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Skip to 0 minutes and 12 seconds Now that we’ve downloaded R and got R installed, and we’ve downloaded RStudio and installed it as well, let’s go look at how to run RStudio. You’re gonna see a link to R on your desktop, but that’s just to the regular R app, so I’m not going to use that one. I’m gonna go up to my Windows link in the upper left of my screen. I’ll see RStudio under my Recently added, and more generally, I’ll see RStudio down in my list of programs here. So it says RStudio, New because I’ve just gone and installed it. So lets click on RStudio and open it.

Skip to 0 minutes and 47 seconds So once RStudio is open, one thing you might want to do is make the window a little bit larger, so that you can go and see all the different components that are available inside RStudio. You kind of notice several different parts of the RStudio interface. Going to have a part where you can type your code here and see the effect of what you type. Up in the upper right, you’re gonna have an environment portion where you’ll see any variables that you declare. And in the lower part, you’ll have this modular window that initially shows you files, but as you start plotting things, you can click on Plots, and you’ll see plots as they’re opened there.

Skip to 1 minute and 27 seconds In fact, it’ll automatically open the plot window for you as needed. You’ll see a list of packages that are installed in your R environment. You’ve even got a Help window where you can go click around in the Help interface. So, often I don’t type my R code right at the prompt. Rather what I do is I make an R file so that I can save what I’m doing as I go. Type the commands inside the file I’ll create, and then the results will appear here at the arrow. So let’s do a File > New File > R Script, and I’ll go ahead and save it. I’ll Save As, might just wanna call it Day1, for instance.

Skip to 2 minutes and 8 seconds You can call it anything you like, just call it Day1.R. Notice where I’m saving it, I’m saving it in my Documents folder. But again, you can save it anywhere you please. So you’ll notice that now I can type in this window, scroll up and down in this window. And nothing’s going to happen down here in the lower window until I type a command. So, let’s suppose for instance that I want to generate some uniform random variables. I can type runif(10), and I want to go run this command, even if I hit return or hit enter, nothing’s going to happen. One way that I can execute that command is I can move my mouse and I can hit the Run button.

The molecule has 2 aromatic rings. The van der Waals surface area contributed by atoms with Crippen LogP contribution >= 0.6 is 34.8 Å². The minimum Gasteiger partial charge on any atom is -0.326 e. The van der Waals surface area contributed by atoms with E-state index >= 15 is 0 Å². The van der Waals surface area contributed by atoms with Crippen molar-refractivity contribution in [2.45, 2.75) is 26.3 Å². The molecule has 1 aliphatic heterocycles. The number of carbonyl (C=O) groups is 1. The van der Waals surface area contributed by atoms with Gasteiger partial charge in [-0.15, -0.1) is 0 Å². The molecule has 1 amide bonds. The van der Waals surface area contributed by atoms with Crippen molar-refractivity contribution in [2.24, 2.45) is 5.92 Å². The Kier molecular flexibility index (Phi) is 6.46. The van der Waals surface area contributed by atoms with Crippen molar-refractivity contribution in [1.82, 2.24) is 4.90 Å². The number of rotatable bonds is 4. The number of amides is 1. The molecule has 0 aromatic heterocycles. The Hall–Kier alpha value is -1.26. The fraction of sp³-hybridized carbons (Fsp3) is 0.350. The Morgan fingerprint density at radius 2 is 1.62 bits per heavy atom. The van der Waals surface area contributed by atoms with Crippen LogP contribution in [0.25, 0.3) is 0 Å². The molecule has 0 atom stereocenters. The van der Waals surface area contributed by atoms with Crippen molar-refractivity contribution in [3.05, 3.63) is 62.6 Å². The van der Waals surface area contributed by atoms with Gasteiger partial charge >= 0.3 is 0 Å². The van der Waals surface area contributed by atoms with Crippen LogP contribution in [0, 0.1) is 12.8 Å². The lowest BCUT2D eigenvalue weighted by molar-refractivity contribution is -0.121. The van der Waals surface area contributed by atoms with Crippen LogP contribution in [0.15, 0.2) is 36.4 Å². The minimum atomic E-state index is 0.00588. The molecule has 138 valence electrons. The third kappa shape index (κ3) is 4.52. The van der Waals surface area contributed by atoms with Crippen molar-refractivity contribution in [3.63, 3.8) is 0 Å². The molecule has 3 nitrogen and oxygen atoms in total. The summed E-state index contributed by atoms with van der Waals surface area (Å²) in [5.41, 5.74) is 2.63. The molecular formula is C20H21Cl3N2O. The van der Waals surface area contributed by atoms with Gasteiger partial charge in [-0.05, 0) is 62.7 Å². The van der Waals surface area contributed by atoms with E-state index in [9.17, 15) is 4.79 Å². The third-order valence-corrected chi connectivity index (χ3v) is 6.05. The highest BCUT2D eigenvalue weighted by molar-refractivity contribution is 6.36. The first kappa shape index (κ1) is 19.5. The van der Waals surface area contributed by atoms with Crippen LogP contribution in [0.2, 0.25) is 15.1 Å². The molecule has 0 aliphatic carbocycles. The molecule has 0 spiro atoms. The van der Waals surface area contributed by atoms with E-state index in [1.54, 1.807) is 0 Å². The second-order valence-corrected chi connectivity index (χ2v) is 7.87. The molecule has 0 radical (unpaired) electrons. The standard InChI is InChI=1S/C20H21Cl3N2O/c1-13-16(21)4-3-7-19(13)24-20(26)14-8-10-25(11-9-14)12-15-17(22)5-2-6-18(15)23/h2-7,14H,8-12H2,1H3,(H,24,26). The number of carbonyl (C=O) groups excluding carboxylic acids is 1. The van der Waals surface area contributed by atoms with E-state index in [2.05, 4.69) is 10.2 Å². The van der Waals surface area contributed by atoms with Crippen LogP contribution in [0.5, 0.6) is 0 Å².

Skip to 2 minutes and 53 seconds And you’ll see I get ten uniform random variables. And if I run it again, I’m gonna get more random variables only if I’m clicked on that line. Let’s do that again, if I click on line 2 and I hit Run, ten more uniform random variables. And my cursor will advance down to line 3 so that if I hit Run again, it’s not gonna run again. Now it takes a lot of time, especially when you’re typing code, to move your mouse over to the Run button and hit Run. Instead what I prefer to do is have my cursor on the line I want to run and hit Ctrl+R.

Skip to 3 minutes and 26 seconds So then I can quickly arrow back up and hit Ctrl+R again, arrow back up and hit Ctrl+R again, do that as many times as I like, without having to touch the mouse. Another thing is, I’ll often see students go to the end of the line to run the line, but that’s not necessary. You can even be in the very middle of the line and run. Again, I’m using Ctrl+R to go and run the line that I’m on. Things are gonna work really similarly on the Macintosh and I’m usually gonna work in the Macintosh environment, but I just wanted you to see how things work in R on Windows. So you’ll notice that my file hasn’t been saved.

Skip to 4 minutes and 1 second I can see that here because the file name’s in red and I have a little red star. So you can just hit the disk button to save the file, and you notice, that makes the file name become black and the star disappears. Another possibility is that you can just hit the save button. So for instance, if I ask it for 20 uniform values drawn at random, you’ll see that I made some changes to my file, so that the file name’s in red again with a star. I could click on the little disk icon to save it, or just like I hit Ctrl+R to run the line, I could hit Ctrl+S to save the file.

Skip to 4 minutes and 36 seconds That might be a little more efficient for you.

Run RStudio for the First Time


In windows, “Ctrl + Enter” will do: run the current line, then the cursor moves to the next line.
I suppose in the video, Professor Ward means ‘‘ctrl + return’’ when he says ‘‘ctrl + r’’.

– Teaching assistant

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This video is from the free online course:

Introduction to R for Data Science

Purdue University